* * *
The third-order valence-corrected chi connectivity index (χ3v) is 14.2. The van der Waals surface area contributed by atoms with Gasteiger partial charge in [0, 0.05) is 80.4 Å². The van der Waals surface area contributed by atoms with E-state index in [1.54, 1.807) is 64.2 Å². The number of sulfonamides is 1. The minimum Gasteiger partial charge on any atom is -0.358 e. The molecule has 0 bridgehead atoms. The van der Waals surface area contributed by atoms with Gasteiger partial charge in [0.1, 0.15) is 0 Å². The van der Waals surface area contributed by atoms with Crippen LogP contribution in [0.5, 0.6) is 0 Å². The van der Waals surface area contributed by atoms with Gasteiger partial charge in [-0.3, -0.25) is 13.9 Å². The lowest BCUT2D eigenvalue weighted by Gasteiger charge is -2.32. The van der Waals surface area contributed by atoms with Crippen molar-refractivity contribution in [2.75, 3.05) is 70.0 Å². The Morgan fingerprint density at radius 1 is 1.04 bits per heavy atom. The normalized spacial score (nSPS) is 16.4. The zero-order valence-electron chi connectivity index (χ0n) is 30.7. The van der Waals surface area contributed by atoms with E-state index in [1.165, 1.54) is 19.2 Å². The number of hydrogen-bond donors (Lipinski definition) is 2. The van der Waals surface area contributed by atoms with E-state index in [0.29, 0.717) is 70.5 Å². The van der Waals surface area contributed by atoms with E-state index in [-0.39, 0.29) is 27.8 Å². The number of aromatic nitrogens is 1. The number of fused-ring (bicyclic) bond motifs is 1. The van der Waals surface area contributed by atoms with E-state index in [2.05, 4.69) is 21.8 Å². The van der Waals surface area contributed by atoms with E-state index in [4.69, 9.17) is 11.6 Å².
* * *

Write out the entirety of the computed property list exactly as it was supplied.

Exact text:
The third-order valence-corrected chi connectivity index (χ3v) is 14.2. The van der Waals surface area contributed by atoms with Gasteiger partial charge in [0, 0.05) is 80.4 Å². The van der Waals surface area contributed by atoms with E-state index in [1.54, 1.807) is 64.2 Å². The number of sulfonamides is 1. The minimum Gasteiger partial charge on any atom is -0.358 e. The molecule has 0 bridgehead atoms. The van der Waals surface area contributed by atoms with Gasteiger partial charge in [0.1, 0.15) is 0 Å². The van der Waals surface area contributed by atoms with Crippen LogP contribution in [0.5, 0.6) is 0 Å². The van der Waals surface area contributed by atoms with Gasteiger partial charge in [-0.3, -0.25) is 13.9 Å². The lowest BCUT2D eigenvalue weighted by Gasteiger charge is -2.32. The van der Waals surface area contributed by atoms with Crippen molar-refractivity contribution in [2.75, 3.05) is 70.0 Å². The Morgan fingerprint density at radius 1 is 1.04 bits per heavy atom. The normalized spacial score (nSPS) is 16.4. The zero-order valence-electron chi connectivity index (χ0n) is 30.7. The van der Waals surface area contributed by atoms with E-state index in [1.165, 1.54) is 19.2 Å². The number of hydrogen-bond donors (Lipinski definition) is 2. The van der Waals surface area contributed by atoms with E-state index in [0.29, 0.717) is 70.5 Å². The van der Waals surface area contributed by atoms with E-state index in [-0.39, 0.29) is 27.8 Å². The number of aromatic nitrogens is 1. The number of fused-ring (bicyclic) bond motifs is 1. The van der Waals surface area contributed by atoms with E-state index in [2.05, 4.69) is 21.8 Å². The van der Waals surface area contributed by atoms with E-state index in [4.69, 9.17) is 11.6 Å².